Five candidates are seeking the Republican nomination for Kansas insurance commissioner, an office that regulates insurance companies, examines them for financial solvency, ensures compliance with insurance regulations, licenses insurance agents, and educates and assists consumers. The primary winner on Aug. 5 will face off in the fall against the lone Democrat in the race, Dennis Anderson. The winner in November will succeed Sandy Praeger, who was elected in 2003 and is stepping down.
Health insurance policyholders in Missouri will receive $14.6 million in rebates from health insurers under a provision of the Affordable Care Act known as the Medical Loss Ratio rule. Kansas policyholders will receive $3.6 million.
The Medical Loss Ratio rule requires insurance companies to spend at least 80 percent of premium dollars on medical care and quality improvement, as opposed to administrative costs like salaries and marketing.
Insurers that don't meet that benchmark have to refund the difference to customers.
Conflicting federal court rulings are raising questions about whether consumers in Kansas and Missouri will continue to be eligible for subsidies when purchasing private health insurance through the federal insurance exchange.
A three-judge panel of the U.S. Court of Appeals for the District of Columbia said Tuesday that only consumers purchasing coverage through state-operated marketplaces are eligible for federal tax credits.
Kansas Medicaid providers with expansion plans ready to go after spending months and thousands of dollars preparing for the state’s new health homes initiative said they were “shocked” and “disappointed” that state officials abruptly chose to indefinitely delay much of the program’s implementation while giving the providers less than 24 hours' notice of the state’s decision to hit the pause button.
In a 5-4 decision Monday, the Supreme Court allowed a key exemption to the health law’s contraception coverage requirements when it ruled that closely held, for-profit businesses could assert a religious objection to the Obama administration’s regulations. Here are some frequently asked questions and answers about the case.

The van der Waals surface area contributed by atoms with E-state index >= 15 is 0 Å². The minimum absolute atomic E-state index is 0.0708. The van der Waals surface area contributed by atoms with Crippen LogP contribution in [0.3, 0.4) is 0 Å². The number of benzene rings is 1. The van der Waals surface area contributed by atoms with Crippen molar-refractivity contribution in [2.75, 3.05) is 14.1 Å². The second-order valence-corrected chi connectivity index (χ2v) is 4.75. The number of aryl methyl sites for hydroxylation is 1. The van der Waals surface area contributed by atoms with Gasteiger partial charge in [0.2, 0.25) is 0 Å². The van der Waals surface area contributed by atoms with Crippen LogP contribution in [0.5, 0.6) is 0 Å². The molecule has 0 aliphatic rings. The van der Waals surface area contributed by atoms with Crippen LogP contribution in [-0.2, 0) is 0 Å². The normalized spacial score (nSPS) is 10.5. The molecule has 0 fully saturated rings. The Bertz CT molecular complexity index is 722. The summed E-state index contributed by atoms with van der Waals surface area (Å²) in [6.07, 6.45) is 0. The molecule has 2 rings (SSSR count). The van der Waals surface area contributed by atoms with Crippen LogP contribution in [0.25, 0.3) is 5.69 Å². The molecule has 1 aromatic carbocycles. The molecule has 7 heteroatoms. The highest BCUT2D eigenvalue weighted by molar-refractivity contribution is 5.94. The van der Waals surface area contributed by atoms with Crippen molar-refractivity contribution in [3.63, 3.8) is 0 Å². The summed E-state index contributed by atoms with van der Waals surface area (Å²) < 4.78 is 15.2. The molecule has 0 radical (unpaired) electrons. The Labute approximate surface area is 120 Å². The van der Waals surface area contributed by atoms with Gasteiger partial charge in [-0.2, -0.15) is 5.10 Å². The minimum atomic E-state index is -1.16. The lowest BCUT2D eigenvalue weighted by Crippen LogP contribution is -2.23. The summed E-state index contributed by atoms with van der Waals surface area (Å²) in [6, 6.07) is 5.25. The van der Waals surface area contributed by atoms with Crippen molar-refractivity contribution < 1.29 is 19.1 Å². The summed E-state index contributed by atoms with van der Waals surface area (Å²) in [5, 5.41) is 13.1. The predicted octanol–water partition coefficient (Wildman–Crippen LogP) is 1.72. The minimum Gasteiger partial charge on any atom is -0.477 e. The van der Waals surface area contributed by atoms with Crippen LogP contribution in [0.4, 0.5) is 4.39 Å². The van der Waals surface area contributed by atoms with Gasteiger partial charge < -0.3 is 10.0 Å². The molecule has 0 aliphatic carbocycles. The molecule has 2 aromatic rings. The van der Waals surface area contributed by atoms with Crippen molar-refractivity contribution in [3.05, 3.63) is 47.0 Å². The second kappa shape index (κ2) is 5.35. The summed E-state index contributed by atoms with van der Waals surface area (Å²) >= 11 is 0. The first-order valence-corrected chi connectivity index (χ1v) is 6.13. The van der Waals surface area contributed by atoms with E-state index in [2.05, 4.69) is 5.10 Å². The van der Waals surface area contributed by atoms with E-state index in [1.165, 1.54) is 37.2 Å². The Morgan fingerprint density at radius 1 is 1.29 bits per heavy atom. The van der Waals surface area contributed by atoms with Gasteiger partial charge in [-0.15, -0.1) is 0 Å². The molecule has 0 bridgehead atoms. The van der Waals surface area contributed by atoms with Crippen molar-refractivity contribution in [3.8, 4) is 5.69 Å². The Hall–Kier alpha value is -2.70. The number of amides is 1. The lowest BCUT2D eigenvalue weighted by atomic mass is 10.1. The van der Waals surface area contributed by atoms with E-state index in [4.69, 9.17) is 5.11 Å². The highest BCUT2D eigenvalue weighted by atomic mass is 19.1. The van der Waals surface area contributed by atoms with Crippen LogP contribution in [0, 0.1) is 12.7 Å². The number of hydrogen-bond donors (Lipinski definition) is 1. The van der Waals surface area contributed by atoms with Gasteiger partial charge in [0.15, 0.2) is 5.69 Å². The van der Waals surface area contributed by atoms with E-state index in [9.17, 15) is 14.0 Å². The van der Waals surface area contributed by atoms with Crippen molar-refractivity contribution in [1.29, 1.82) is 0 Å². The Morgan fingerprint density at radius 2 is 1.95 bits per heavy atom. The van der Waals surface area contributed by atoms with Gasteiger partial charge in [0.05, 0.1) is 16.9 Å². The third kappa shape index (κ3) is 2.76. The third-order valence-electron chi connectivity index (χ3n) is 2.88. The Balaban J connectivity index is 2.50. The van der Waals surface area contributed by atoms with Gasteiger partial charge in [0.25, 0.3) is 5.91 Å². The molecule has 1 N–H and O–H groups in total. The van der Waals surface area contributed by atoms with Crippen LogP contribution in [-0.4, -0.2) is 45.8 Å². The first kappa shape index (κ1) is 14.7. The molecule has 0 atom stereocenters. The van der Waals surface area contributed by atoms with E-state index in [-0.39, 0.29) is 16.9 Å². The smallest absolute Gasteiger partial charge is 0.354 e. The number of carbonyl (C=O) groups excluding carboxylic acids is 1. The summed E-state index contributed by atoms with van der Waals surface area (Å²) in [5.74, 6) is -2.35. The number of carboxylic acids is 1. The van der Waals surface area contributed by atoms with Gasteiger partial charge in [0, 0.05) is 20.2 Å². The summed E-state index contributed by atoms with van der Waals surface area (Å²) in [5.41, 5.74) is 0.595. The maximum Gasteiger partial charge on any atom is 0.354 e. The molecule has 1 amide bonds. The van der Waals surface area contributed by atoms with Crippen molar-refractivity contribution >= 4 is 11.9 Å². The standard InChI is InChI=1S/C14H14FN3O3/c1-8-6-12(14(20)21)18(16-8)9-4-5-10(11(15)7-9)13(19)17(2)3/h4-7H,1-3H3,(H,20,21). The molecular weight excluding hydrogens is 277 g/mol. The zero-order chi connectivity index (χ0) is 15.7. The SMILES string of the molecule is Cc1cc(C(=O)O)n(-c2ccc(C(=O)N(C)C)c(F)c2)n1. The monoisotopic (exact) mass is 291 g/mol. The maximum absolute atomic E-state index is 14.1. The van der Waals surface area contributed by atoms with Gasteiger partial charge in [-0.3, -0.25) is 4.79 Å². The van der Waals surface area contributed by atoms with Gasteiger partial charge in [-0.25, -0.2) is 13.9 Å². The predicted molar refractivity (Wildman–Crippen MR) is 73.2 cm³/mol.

A new report analyzing health plan enrollment through the federal Health Insurance Marketplace shows that most people who signed up — about 70 percent — are paying less than $100 a month for coverage after their advance tax credits are accounted for and nearly half those who enrolled are paying less than $50 per month.
In this KHI News Service file photo, Julie Konig, right, a certified application counselor with the Shawnee County Health Agency, talks with a woman seeking insurance through the Obamacare marketplace. People who have had certain "life-changing" events can still enroll in health coverage and need not wait until the 2015 open enrollment period begins on Nov. 15.
More than 57,000 Kansans signed up for health insurance through the federal exchange before the March 31 deadline.
“That was 19.1 percent of all those who were eligible,” said Katrina McGivern, communications coordinator for the Kansas Association for the Medically Underserved, one of the Kansas groups given federal grant dollars to help get people enrolled.
Federal health exchange enrollments more than doubled in Missouri and nearly doubled in Kansas in the weeks leading up to the enrollment deadline, according to figures released by the government Thursday.
In Missouri, enrollment through the federal marketplace shot up to 152,335 - a 105 percent increase over the number who selected a health plan by the end of February. In Kansas, enrollment increased to 57,013 - a 95 percent jump over February.
Gov. Sam Brownback has signed into law a bill that might make it possible for Kansas to join a compact of states that want the power to run Medicare and Medicaid within their borders.
The new law also creates the possibility that the compact states could circumvent several key provisions in the Affordable Care Act, also known as Obamacare.
“The Health Care Compact will allow states to restore and protect Medicare for generations to come,” Brownback said in a prepared statement today announcing that he had signed the measure. The actual signing was Tuesday.
Kansas Gov. Sam Brownback signed a bill Wednesday morning that will join the state with others attempting to sever ties with the federal Affordable Care Act legislation.
With the approval of House Bill 2553, Kansas joins the Health Care Compact, a coalition of states seeking exemption from federal health care rules, while retaining federal health funding. The Compact will need to be approved by the U.S. Legislature.
Brownback stated the Compact would allow states to preserve Medicare.
Gov. Sam Brownback would be taking a political risk by signing a bill that could eventually give state officials control of Medicare and other federal health care programs, Kansas Insurance Commissioner Sandy Praeger said Tuesday.
Praeger, a Republican in the final year of her third and final term, said because the bill could “jeopardize” the benefits of the nearly 450,000 Kansans enrolled in Medicare signing it could alienate senior voters.